If you’d like to experiment with different backgrounds, there are low-cost options that can work wonders in dice photography, such as scrapbook sheets, gift wrap, foam rubber sheets or other crafting materials that come in sheets or rolls. The trick is to find those that are large enough so that you don’t necessarily see the edges of the light tent in the final photo. If you’re working with sheets, the minimum recommended size is 12 x 12 inches (30 x 30 cm).
There is no such thing as the perfect setting for a perfect dice photo, as they vary from photo to photo and situation to situation. As a general rule, an ISO setting between 200 and 400 produces good results, but 800 or even 1600 can work in low light environments. It will be hard to get a handheld picture without motion blur at shutter speeds longer than 1/10 of a second, and even that can be challenging. Most regular cameras or lenses won’t let you open the aperture wider than f4.0, wider aperture lenses are often expensive and/or bulky. If you have a tripod or other way to fix your camera into an immobile position, an aperture of f10 or higher is recommended to get a wide enough focus field, but this usually means you need a longer exposure time.
It is also recommended to manually choose which point the camera should use to set the focus to, so that your focus range is where it should be. A lot of cameras have focus field settings where the camera picks the most likely point of focus out of a range it is being offered. To get the best results, choose one specific point of focus manually, rather than automatically have your camera guess one for you.
It might also make sense to take multiple pictures of the same dice with different camera settings or setup. Try different apertures, try different placement of the light(s), modify the camera angle. Play with what you have, sometimes it can create interesting outcomes.
When you use a tripod, it can also help if you set your camera to remote shutter or shutter delay so that you don’t inadvertently create motion blur when you push down on the shutter button. A 2-second delay might be enough, if your camera offers that option. Some cameras can be remotely controlled through wired, infrared, WiFi or Bluetooth remote control functionality (like an actual camera remote control or a smartphone app).
Is a macro lens or macro adapter necessary for dice photography? The answer would hopefully be no. While a macro lens or adapter will enable you to take close-up shots of your dice that some cameras or lenses won’t let you do, you can crop your photos to get close-up like shots if you use a high enough resolution for your photos.
If you’re interested in looking into macro photography, please note that true macro lenses usually only give you a very narrow focus field, so in order to get a fully sharp picture of the whole object, photographers use a technique called focus stacking, where you take several photos of the same object with slightly different focus fields, and then later use a software to combine them all together to get one completely sharp image. Using that technique is more time consuming in both taking the initial pictures and later editing them. You’d also have to own a camera that supports this technique, because not all of them do.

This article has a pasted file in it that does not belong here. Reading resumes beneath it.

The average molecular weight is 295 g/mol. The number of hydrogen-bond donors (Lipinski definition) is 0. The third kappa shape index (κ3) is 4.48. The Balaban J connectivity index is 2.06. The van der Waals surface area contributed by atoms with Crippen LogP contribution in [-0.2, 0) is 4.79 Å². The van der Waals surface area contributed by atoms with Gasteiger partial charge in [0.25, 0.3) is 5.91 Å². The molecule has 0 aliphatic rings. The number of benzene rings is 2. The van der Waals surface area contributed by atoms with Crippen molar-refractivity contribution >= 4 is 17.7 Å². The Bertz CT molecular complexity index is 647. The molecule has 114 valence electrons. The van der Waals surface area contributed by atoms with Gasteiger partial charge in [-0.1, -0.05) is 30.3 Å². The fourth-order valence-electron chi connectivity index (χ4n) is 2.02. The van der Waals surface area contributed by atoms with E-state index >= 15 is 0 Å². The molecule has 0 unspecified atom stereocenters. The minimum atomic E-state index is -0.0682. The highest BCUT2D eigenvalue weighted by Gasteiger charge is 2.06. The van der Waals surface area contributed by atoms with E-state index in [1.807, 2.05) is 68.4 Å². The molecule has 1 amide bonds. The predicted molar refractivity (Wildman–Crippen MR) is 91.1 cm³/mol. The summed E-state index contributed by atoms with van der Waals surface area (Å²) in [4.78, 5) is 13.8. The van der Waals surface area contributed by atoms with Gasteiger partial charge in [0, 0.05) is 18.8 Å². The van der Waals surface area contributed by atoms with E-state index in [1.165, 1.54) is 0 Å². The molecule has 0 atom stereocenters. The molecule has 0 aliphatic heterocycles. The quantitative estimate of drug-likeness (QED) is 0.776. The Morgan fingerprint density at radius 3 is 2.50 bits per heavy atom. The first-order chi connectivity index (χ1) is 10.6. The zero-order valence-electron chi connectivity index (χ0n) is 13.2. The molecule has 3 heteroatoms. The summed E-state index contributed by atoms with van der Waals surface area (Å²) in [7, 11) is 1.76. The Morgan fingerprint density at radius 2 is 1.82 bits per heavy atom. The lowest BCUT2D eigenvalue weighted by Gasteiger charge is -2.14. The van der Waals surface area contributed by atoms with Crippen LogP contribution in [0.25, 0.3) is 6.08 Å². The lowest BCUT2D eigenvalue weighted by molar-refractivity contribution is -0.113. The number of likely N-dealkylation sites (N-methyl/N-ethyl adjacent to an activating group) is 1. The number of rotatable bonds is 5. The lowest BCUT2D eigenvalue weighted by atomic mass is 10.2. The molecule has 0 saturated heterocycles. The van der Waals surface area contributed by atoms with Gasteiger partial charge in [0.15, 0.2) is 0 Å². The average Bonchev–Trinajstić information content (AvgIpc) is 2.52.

Back when photos were still shot on film, it was important that you got the perfect shot right out of the camera. Nowadays, with image editing software easily available (some even free), it’s become a bit of a myth that a good photographer has to get the perfect shot without having to take any editing software to the image. Every skilled photographer knows how to make a good shot look better with software.
Nevertheless, image editing software can only be as good as the source material it is given. You cannot produce a perfectly lit photo from a completely over or underexposed shot. Your aim should always be to produce the best possible picture from the camera that you can, and then use software to touch up and tweak where necessary.
As for what software you should use, that choice is very much dependent on personal preference and willingness to pay money for software. Adobe Photoshop is still the industry standard, but is not cheap and now only available as monthly subscription service. However, there are several affordable and even free alternatives that come close in terms of functionality. I cannot give you an exhaustive list, and everyone is encouraged to try what works best for them, but here are some suggestions.
Improving your source material
I could probably write a whole blog entry about image editing, so what are the essentials to focus on? I would start with cropping. Not every picture has the perfect field of view right out of the camera. Cropping can help make an image more interesting, by either cutting away unnecessary background, or by moving the position of the dice in the final photo.
If you’ve never heard of the rule of thirds, take a quick look at this Wikipedia article. In most cases, the rule of thirds is helpful to apply to dice photos as much as it is for other objects. Just remember that a photo usually looks more interesting and eye catching if the object is not placed smack dab in the center of the photo. Even if your source photo was taken with the dice centered, you might be able to use cropping to move them out of the center and a little to the side.